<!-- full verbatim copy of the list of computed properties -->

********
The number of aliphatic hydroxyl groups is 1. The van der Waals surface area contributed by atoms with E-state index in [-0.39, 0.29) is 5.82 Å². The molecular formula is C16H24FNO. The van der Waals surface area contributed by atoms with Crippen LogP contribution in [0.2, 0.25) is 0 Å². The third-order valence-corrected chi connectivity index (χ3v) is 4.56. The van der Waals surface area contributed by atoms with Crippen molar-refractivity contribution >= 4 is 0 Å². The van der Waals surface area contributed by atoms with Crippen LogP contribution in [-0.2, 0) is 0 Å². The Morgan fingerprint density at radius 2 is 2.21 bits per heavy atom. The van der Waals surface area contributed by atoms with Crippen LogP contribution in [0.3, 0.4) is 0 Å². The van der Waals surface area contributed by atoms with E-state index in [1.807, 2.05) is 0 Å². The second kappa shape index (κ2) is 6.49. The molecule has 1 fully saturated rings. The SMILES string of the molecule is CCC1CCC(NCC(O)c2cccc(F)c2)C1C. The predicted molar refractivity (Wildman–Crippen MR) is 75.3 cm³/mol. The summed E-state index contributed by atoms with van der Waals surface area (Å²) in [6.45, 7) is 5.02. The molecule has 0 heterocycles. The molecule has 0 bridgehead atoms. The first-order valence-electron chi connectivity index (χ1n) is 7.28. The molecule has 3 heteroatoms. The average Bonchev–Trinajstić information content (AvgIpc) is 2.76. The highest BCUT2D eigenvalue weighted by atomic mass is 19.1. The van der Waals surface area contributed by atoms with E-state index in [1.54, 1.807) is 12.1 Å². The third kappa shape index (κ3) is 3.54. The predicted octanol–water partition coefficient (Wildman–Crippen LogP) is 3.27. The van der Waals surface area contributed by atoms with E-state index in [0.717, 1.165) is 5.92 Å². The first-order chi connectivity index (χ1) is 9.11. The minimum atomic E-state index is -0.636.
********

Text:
The number of aliphatic hydroxyl groups is 1. The van der Waals surface area contributed by atoms with E-state index in [-0.39, 0.29) is 5.82 Å². The molecular formula is C16H24FNO. The van der Waals surface area contributed by atoms with Crippen LogP contribution in [0.2, 0.25) is 0 Å². The third-order valence-corrected chi connectivity index (χ3v) is 4.56. The van der Waals surface area contributed by atoms with Crippen molar-refractivity contribution >= 4 is 0 Å². The van der Waals surface area contributed by atoms with Crippen LogP contribution in [-0.2, 0) is 0 Å². The Morgan fingerprint density at radius 2 is 2.21 bits per heavy atom. The van der Waals surface area contributed by atoms with Crippen LogP contribution in [0.3, 0.4) is 0 Å². The van der Waals surface area contributed by atoms with E-state index in [1.807, 2.05) is 0 Å². The second kappa shape index (κ2) is 6.49. The molecule has 1 fully saturated rings. The SMILES string of the molecule is CCC1CCC(NCC(O)c2cccc(F)c2)C1C. The predicted molar refractivity (Wildman–Crippen MR) is 75.3 cm³/mol. The summed E-state index contributed by atoms with van der Waals surface area (Å²) in [6.45, 7) is 5.02. The molecule has 0 heterocycles. The molecule has 0 bridgehead atoms. The first-order valence-electron chi connectivity index (χ1n) is 7.28. The molecule has 3 heteroatoms. The average Bonchev–Trinajstić information content (AvgIpc) is 2.76. The highest BCUT2D eigenvalue weighted by atomic mass is 19.1. The van der Waals surface area contributed by atoms with E-state index in [1.54, 1.807) is 12.1 Å². The third kappa shape index (κ3) is 3.54. The predicted octanol–water partition coefficient (Wildman–Crippen LogP) is 3.27. The van der Waals surface area contributed by atoms with E-state index in [0.717, 1.165) is 5.92 Å². The first-order chi connectivity index (χ1) is 9.11. The minimum atomic E-state index is -0.636.